Moving Meditech EHR to the cloud
One step further, Becker said that by selecting Google as its cloud provider, Meditech is positioning itself to "pursue innovation" within its own product line. The partnership could also help Meditech support its customers' pursuit of innovation, Becker said.
Healthcare organizations can't always hire the data scientists they would need to advance their operations. Becker pointed to machine learning as one example. Experts could build algorithms using hospital data to implement within clinical workflows, but are hard to find and come at a steep price tag. Google has resources like those in spades, he said.
Jeff BeckerAnalyst, Forrester
"You're getting access to cybersecurity experts, data science experts, AI experts and top tier technology talent," Becker said.
Through its partnership with Google Cloud Platform, Meditech has plans to develop native cloud products and APIs, according to the Meditech news release. Google Cloud Platform will feature additional options aligned with "Meditech as a Service," a monthly subscription service to Expanse, according to the release.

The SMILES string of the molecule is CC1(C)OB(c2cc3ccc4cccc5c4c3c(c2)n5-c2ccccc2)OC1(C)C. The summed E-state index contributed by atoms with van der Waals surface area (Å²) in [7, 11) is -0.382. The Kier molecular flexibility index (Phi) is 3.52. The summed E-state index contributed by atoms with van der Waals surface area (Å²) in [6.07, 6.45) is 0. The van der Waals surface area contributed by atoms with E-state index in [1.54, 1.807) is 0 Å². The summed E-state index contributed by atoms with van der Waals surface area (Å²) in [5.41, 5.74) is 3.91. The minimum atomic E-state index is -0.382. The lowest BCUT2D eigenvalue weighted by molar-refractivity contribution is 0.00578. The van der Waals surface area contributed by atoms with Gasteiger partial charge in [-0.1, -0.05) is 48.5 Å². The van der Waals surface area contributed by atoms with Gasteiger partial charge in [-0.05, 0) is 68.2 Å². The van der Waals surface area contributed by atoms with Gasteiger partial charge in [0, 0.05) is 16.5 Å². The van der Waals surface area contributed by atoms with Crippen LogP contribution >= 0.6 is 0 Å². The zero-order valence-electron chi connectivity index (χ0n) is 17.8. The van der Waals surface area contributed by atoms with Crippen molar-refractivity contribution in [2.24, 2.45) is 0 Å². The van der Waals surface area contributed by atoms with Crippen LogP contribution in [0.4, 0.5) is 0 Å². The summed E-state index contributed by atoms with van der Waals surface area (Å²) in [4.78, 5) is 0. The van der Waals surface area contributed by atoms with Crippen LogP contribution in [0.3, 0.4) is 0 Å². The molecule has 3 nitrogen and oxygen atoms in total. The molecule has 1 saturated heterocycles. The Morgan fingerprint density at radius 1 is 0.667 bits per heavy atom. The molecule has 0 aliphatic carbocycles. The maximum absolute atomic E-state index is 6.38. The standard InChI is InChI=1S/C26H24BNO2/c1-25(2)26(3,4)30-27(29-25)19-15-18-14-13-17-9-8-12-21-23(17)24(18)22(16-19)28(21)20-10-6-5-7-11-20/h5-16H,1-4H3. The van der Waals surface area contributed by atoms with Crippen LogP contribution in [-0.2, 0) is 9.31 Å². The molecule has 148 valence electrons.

"Google's got the right vision, they've got the right technology, they've got an appetite for innovation, and Meditech has all of those things as well," Becker said.
EHRs moving to the cloud
Meditech is far from alone in pushing toward a public cloud. In July, Cerner expanded its relationship with AWS to accelerate the use of artificial intelligence and machine learning, as well as enhance clinical experiences and lower operational burdens for health systems.
The one laggard is Epic, Becker said, but he doesn't expect Epic to be out of the public cloud game for long. The Epic EHR is already cloud-based, and because Epic has worked with Microsoft in the past, Becker expects Epic to announce a partnership with Microsoft Azure within the next three months.
"Epic built their population health platform on Azure, Cerner built their population health platform on AWS, and Meditech has been a back-office Google client for years," Becker said. "These relationships are already established. You can kind of tell where everyone is headed and it's just a matter of time before they're going to decide they're going to make that public."